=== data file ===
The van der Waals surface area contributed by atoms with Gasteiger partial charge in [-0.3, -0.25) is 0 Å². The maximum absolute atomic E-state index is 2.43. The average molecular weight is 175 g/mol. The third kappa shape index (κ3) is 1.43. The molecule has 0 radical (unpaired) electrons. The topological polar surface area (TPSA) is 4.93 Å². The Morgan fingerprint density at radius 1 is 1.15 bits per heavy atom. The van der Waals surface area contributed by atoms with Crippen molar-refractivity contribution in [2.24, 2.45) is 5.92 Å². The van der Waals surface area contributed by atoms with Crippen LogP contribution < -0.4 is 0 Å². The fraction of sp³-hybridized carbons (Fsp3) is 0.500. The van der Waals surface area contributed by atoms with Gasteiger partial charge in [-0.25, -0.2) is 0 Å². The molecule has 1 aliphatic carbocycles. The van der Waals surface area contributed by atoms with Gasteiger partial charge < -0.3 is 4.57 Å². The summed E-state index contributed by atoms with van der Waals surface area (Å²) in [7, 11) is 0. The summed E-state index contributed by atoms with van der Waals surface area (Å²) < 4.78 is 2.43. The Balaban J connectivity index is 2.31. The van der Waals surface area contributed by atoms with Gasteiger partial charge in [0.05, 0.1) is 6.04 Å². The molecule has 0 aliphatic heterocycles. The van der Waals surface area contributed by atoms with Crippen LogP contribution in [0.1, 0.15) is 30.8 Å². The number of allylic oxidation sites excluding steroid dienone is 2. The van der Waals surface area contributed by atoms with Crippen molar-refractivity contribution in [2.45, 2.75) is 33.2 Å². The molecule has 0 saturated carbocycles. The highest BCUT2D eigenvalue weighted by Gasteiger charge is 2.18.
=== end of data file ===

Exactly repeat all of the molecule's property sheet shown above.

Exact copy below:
The van der Waals surface area contributed by atoms with Gasteiger partial charge in [-0.3, -0.25) is 0 Å². The maximum absolute atomic E-state index is 2.43. The average molecular weight is 175 g/mol. The third kappa shape index (κ3) is 1.43. The molecule has 0 radical (unpaired) electrons. The topological polar surface area (TPSA) is 4.93 Å². The Morgan fingerprint density at radius 1 is 1.15 bits per heavy atom. The van der Waals surface area contributed by atoms with Crippen molar-refractivity contribution in [2.24, 2.45) is 5.92 Å². The van der Waals surface area contributed by atoms with Crippen LogP contribution < -0.4 is 0 Å². The fraction of sp³-hybridized carbons (Fsp3) is 0.500. The van der Waals surface area contributed by atoms with Gasteiger partial charge in [-0.25, -0.2) is 0 Å². The molecule has 1 aliphatic carbocycles. The van der Waals surface area contributed by atoms with Gasteiger partial charge < -0.3 is 4.57 Å². The summed E-state index contributed by atoms with van der Waals surface area (Å²) in [7, 11) is 0. The summed E-state index contributed by atoms with van der Waals surface area (Å²) < 4.78 is 2.43. The Balaban J connectivity index is 2.31. The van der Waals surface area contributed by atoms with Gasteiger partial charge in [0.05, 0.1) is 6.04 Å². The molecule has 0 aliphatic heterocycles. The van der Waals surface area contributed by atoms with Crippen LogP contribution in [0.1, 0.15) is 30.8 Å². The number of allylic oxidation sites excluding steroid dienone is 2. The van der Waals surface area contributed by atoms with Crippen molar-refractivity contribution in [2.45, 2.75) is 33.2 Å². The molecule has 0 saturated carbocycles. The highest BCUT2D eigenvalue weighted by Gasteiger charge is 2.18.